Emmanuel Macron has stated that France will withdraw its ambassador from Niger, followed by the French military contingent in the coming months. This decision comes in the wake of a coup in the West African country that led to the removal of the president known for his pro-Paris stance.
The French president's announcement seems to put an end to a period of approximately two months during which Paris's ambassador had remained in Niamey, despite the coup leaders' previous order for him to depart.
“France has decided to withdraw its ambassador,” Macron told French television in an interview, without giving details over how this would be organised. “In the next hours our ambassador and several diplomats will return to France.”
Niger's military leaders have imposed a ban on French aircraft from traversing the nation's airspace, as reported by the Agency for the Safety of Air Navigation in Africa and Madagascar website. The implications of this restriction on the evacuation of the French ambassador remain uncertain.
Additionally, President Macron announced the termination of military cooperation and revealed plans for the gradual withdrawal of French troops in the coming "months and weeks," with a complete withdrawal scheduled by the end of the year.
He added, “We will consult the putschists because we want this to be done peacefully.”
In a swift response conveyed through a televised statement, Niger's military rulers expressed their stance on the matter. They emphasized the significance of the day, framing it as a crucial stride toward Niger's sovereignty. These military leaders took control after overthrowing President Mohamed Bazoum on July 26, and they view this moment as historic, reflecting the determination and will of the Nigerien people.
France maintains a presence of approximately 1,500 soldiers in Niger as part of their anti-jihadist efforts in the Sahel region. President Macron noted that the authorities in power following the coup have signaled a shift in their stance, indicating a reduced commitment to combatting terrorism.
Following the overthrow of Bazoum, Niger's military leaders instructed the French ambassador, Sylvain Itté, to depart the country. However, an initial 48-hour ultimatum issued in August lapsed, with Ambassador Itté remaining in his post. The French government declined to comply with the directive or recognize the legitimacy of the military regime.
Recently, President Macron revealed that Ambassador Itté and his staff were effectively "held hostage" within the mission. They found themselves consuming military rations with no food deliveries taking place.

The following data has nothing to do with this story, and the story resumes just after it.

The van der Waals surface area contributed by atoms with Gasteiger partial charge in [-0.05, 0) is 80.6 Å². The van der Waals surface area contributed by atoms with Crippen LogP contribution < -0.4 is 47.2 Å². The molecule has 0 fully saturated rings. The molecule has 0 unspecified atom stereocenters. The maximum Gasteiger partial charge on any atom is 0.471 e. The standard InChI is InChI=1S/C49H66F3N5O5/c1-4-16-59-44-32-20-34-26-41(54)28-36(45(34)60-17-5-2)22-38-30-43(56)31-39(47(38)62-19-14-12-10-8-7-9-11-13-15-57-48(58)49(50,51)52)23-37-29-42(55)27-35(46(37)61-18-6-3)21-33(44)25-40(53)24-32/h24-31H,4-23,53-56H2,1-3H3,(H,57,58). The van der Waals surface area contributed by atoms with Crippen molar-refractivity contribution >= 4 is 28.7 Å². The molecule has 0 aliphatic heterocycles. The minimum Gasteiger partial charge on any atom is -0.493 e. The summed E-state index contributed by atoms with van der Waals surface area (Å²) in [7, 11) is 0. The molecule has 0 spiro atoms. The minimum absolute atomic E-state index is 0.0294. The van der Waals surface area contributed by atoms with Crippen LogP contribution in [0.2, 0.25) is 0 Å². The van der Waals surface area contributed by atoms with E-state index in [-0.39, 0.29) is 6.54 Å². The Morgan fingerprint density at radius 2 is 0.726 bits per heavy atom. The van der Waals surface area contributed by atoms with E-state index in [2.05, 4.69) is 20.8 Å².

During the interview, President Macron reiterated France's stance, emphasizing that Bazoum was being held as a "hostage" and continued to represent the "sole legitimate authority" in Niger.“He was targeted by this coup d’etat because he was carrying out courageous reforms and because there was a largely ethnic settling of scores and a lot of political cowardice,” Macron said.
The recent coup against President Bazoum marks the third such takeover in the region within the past three years, following similar incidents in Mali and Burkina Faso in 2021 and 2022, which also prompted the withdrawal of French troops. This coup in Niger carries particular significance for President Macron, who had actively sought to establish Niamey as a crucial ally and a focal point for France's presence in the region, especially after the Mali coup. Notably, the United States also maintains a presence with over 1,000 troops stationed in the country.
Despite being under house arrest in the presidential residence, President Bazoum maintains regular phone contact with President Macron. While President Macron has repeatedly expressed his intentions to bring about a historic transformation in France's post-colonial relations with Africa, analysts observe that Paris's influence on the continent is waning, particularly in light of the rising influence of China, Turkey, and Russia.
The Economic Community of West African States (ECOWAS) had threatened military intervention to reinstate President Bazoum, with strong support from France. However, as of now, these threats have yet to materialize into concrete actions.
“We are not here to be hostages of the putschists,” said Macron. “The putschists are the allies of disorder. I am very worried about this region,” he said. “France, sometimes alone, has taken all its responsibilities and I am proud of our military. But we are not responsible for the political life of these countries and we draw all the consequences.”
Image source: Reuters